Scientists have found that hawkmoths avoid plants where they can smell hawkmoth caterpillar poop, to avoid competition for food for their own offspring. When Jin Zhang and colleagues wanted to see how well hawkmoths could smell, they conducted experiments on plants hosting three-lined potato beetle larvae. They wanted to see if the hawkmoths could recognise the beetles as food competitors or if they ignored them. To their surprise, they found that hawkmoths actually preferred plants infested by beetle larvae.
Manduca sexta, tobacco hornworm, is used by biologists as a model organism to see how invertebrates work. They prefer to lay their eggs on Datura wrightii, Jimson weed. Earlier work found that the moths avoid plants that already have M. sexta larvae so that the younger eggs have fewer competitors for food. However, D. wrightii is also home to three-lined potato beetle, Lema daturaphila. If the moths avoid competition for their offspring, you could expect them to avoid the beetle larvae. The team set plants in wind tunnels to test whether they would choose uninfested plants over beetle-infested plants. Oddly, they chose the plants where beetles were already living.
Zhang and colleagues knew from earlier work that moths preferred to lay eggs on plants that were enriched in nectar. So to test the beetle preference, they enriched the Datura flowers and gave the moths a new choice. Once again, they chose the beetle-infested plants. The moths were not selecting the plants with the best eating. They had something else in mind.
“To be honest, we were a little frustrated at first because we had expected the experiments to confirm our initial hypothesis, namely that egg-laying tobacco hawkmoths avoid food competitors. In our case, however, the unexpected observation suddenly made sense when we realized that beetle-infested plants smell quite differently and that parasitoid wasps, which often use plant odors to find their host insects, are less efficient at detecting tobacco hornworms on beetle-infested plants,” explained study leader Markus Knaden in a press release.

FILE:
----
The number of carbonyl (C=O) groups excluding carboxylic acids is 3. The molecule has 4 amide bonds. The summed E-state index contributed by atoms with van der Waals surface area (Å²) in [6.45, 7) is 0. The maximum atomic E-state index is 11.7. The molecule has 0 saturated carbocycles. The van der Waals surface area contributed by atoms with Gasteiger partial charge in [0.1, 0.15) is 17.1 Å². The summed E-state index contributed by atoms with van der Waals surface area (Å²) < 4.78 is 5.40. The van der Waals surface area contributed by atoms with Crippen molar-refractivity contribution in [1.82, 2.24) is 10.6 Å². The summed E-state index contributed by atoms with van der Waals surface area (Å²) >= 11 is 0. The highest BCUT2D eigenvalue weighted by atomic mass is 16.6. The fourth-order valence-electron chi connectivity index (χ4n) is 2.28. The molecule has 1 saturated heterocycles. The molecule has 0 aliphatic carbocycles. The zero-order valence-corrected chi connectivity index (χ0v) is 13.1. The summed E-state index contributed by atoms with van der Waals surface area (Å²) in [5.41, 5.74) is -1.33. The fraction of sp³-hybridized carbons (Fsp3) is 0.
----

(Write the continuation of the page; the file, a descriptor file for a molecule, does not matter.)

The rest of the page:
Life is tough for an M. sexta caterpillar. For many other animals, it’s food, and it’s particularly attractive to Cotesia congregata wasps. C. congregata looks for a host for its larvae, but the wasp is after meat. It lays an egg inside the caterpillar, where it lives as a parasitoid. The wasp uses its sense of smell to find the caterpillars, so hiding among the beetles is good camouflage for the caterpillar. While the moth likes to hide its young among beetle larvae, a reverse experiment shows that beetles don’t return the compliment.
The research adds evidence to other studies that show insects trade off food against defence when deciding which plants to attack. Quite why the Datura plants help the moths decide by emitting different odours is unclear at the moment. Zhang and colleagues note that the two larvae attack the plant by chewing, so they should be causing similar damage. Their best guess at the moment is that microorganisms in the larva’s saliva affect how the plant reacts. They suggest that studying the microbiology of plant herbivory would show how complex herbivory is.
Zhang, J., Komail Raza, S.A., Wei, Z., Keesey, I.W., Parker, A.L., Feistel, F., Chen, J., Cassau, S., Fandino, R.A., Grosse-Wilde, E., Dong, S., Kingsolver, J., Gershenzon, J., Knaden, M. and Hansson, B.S. (2022) “Competing beetles attract egg laying in a hawkmoth,” Current Biology. https://doi.org/10.1016/j.cub.2021.12.021